|12-19-2012, 05:54 PM||#1|
Matthysse is a BEAST!!
Join Date: Jul 2012
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Covering a boxing match.
Just got a gig writing for a site. My first event is on Friday and my second one will be Saturday (Adamek vs Cunningham 2 ). I'm about as green as can be when it comes to this sort of thing and I'm starting to get a little nervous. I really thought this would be a "dream job" (not getting paid) , but the more I think about it the more I'm starting to think it might suck to have to sit there and not be able to enjoy the fight because I'm thinking about writing, or I can't cheer if someone lands something big because its prob not professional.
Am I overthinking this ?
Nothing to worry about ?
Can you cover an event and still have a good time ?
Any advice and or tips would be greatly appreciated.
|12-19-2012, 06:38 PM||#3|
Power to the People
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What site you writing for?
Man I bet you will have a good time, that would be an awesome job to have covering fights live and just writing about it.
|12-19-2012, 06:44 PM||#4|
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any other job openings? I've always wanted to do a little boxing writing for New York fights.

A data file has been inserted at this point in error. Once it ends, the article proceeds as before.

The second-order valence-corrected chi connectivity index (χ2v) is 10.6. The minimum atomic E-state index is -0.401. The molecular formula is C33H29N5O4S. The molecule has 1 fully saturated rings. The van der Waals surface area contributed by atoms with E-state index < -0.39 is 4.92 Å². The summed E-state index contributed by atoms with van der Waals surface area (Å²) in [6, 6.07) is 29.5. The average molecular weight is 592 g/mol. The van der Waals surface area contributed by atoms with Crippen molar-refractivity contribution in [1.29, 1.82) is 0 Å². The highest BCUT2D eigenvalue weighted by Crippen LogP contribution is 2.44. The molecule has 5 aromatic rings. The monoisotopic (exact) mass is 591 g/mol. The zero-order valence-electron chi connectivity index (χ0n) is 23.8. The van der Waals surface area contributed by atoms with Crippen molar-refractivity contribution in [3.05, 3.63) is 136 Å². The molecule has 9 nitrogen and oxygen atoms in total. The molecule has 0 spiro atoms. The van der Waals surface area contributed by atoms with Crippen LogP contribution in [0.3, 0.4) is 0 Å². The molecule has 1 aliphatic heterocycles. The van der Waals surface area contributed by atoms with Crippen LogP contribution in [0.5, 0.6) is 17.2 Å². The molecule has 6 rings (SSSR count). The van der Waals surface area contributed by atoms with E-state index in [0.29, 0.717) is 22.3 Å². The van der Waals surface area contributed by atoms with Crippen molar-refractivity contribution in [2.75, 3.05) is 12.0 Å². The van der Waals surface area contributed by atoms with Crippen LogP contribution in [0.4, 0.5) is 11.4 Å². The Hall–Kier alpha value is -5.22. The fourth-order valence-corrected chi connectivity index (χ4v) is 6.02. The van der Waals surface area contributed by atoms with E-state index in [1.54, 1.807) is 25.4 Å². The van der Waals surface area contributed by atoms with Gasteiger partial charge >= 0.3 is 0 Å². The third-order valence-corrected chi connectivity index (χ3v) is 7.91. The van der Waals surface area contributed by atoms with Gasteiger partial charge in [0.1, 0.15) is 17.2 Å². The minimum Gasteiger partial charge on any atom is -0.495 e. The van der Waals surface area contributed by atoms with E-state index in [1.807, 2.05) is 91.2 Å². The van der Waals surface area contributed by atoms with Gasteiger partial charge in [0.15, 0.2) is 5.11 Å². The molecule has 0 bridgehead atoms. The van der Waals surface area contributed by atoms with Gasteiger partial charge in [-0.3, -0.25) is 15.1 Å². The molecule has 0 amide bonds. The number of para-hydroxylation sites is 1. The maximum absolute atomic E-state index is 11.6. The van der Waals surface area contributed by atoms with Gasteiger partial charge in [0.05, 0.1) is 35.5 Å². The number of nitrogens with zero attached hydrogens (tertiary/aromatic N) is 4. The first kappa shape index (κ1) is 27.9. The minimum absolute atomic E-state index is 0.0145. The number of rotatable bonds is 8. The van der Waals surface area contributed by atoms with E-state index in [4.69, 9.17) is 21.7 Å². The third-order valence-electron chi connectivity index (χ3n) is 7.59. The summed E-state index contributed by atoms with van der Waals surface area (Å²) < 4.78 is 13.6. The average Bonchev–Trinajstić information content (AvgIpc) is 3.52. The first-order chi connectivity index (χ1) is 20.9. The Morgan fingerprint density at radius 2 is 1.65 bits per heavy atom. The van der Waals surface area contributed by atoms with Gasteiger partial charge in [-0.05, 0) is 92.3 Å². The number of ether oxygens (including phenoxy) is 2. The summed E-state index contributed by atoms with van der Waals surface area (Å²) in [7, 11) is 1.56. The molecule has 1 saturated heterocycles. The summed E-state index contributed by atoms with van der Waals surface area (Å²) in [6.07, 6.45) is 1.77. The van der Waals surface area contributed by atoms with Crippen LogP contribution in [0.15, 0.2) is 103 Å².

Anyway I would err on the side of caution about celebrating too much or cheering for one fighter. I'm pretty sure you can get into it, I have a hard time believing Kieran Mulvaney is sitting there stone-faced when he covers a fight for ESPN.
|12-19-2012, 07:06 PM||#5|
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My only advice is and it's something I've come to figure out, being nervous makes everything worst. Just relax, deep breaths and do what you gotta do. Whatever is gonna happen is gonna happen.
|12-19-2012, 07:09 PM||#6|
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naw man that pretty dope write it down on paper and just transfer that into text after the fight, Use natural dragon or something and you be done asap.
and this job might leads to better and paying ones too, their people who make a living writing boxing and if you love boxing then that cant be too shabby.
|12-19-2012, 07:22 PM||#7|
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Well, since nobody is likely to know who you are at first..just act yourself and do a lot of observing, watch how the other "pros" act I guess. I wouldn't overtly cheer for any fighter but reacting to the action is human
I'm no writer, but this is just what I would do:
Prepare as much of the article as you can before the event even starts. There is plenty of background info for any given fight that can be done beforehand. that way all that should be left is the story of the fight and the play-by-play of noteworthy rounds.
Score every round, take simple notes during the fight. maybe voice notes so that you don't look down and miss anything. then summarize the play-by-play notes into meaningful paragraphs in between fights.